The DNALC's multi-disciplinary staff has experience in elementary, secondary, and collegiate instruction; biochemistry and molecular biological research; computer programming; design, photography, fine arts, and interior design; science journalism; public relations and development; and opinion research.

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Michael Okoro

DNALC Scholar

My interest in science dates as far back as I can remember. As a child in Nigeria, I played with my mother’s magnifying glass, inspecting leaves, grass, ants, and anything else I could find in the room - including my left over food particles. This fondness grew every day as my dad, who was a journalist and teacher, made sure I read daily newspapers and periodicals. I watched the news keenly and I would report to him in writing what I had learned and heard. This widened my knowledge of science, current affairs, and the world in general.

My love for science continued into senior secondary school. I went on field trips and excursions, but my best experience came from our visit to the Coca Cola production and bottling facility. I remember being lost in thought as I watched the massive machines move in synchrony at unbelievable speed with living human effort.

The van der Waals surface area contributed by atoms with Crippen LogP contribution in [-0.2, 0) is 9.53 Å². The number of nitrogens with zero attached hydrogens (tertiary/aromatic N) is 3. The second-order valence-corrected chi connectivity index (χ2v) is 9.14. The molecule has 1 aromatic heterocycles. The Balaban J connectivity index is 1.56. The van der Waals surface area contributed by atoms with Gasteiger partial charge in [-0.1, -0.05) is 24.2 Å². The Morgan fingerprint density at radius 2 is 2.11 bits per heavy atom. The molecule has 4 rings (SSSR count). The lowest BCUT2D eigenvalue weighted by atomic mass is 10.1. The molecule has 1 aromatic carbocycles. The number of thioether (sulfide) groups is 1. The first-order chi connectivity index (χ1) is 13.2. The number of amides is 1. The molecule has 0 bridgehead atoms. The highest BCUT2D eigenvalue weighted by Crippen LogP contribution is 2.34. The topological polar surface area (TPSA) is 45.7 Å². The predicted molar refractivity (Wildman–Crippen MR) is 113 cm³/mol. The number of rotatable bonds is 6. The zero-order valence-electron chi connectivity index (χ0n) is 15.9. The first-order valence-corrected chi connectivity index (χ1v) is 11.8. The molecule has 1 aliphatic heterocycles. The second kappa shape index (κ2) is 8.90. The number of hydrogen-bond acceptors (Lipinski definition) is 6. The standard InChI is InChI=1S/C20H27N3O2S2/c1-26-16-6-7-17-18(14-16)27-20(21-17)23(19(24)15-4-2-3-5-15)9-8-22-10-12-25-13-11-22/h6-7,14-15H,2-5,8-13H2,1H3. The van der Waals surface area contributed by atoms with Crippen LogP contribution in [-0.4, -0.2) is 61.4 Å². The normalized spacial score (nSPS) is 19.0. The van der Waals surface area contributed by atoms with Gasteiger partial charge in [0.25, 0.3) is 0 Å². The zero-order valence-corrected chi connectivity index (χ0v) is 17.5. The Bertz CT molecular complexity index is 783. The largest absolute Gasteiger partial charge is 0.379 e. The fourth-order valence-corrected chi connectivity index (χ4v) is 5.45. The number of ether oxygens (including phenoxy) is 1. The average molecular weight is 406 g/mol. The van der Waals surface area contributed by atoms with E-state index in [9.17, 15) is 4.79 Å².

During my undergraduate studies at the University, I satisfied my scientific curiosity. From genetically transforming bacteria to learning how to solve crimes using DNA fingerprinting techniques, I was now deeply engrossed. I went on to do a DNA barcoding project of traditional medicinal plants which metamorphosed into my undergraduate thesis.

After my undergraduate degree in Biotechnology at Godfrey Okoye University in Enugu, Nigeria, I went on a national voluntary service in Kontagora, an impoverished region in the northern part of Nigeria. It was while teaching high school biology that I discovered my passion for teaching.

So when the opportunity came for me to hone my scientific teaching skills at the DNA Learning Center, I grabbed it with both hands, having attended summer camps here previously. I am currently at New York University for my post graduate degree, where I am screening for mutant genes in the promoter region of a transfected Arabidopsis plant.

I spend my leisure reading inspirational novels, playing computer games, or cooking. I also practice playing my saxophone, a new found passion.

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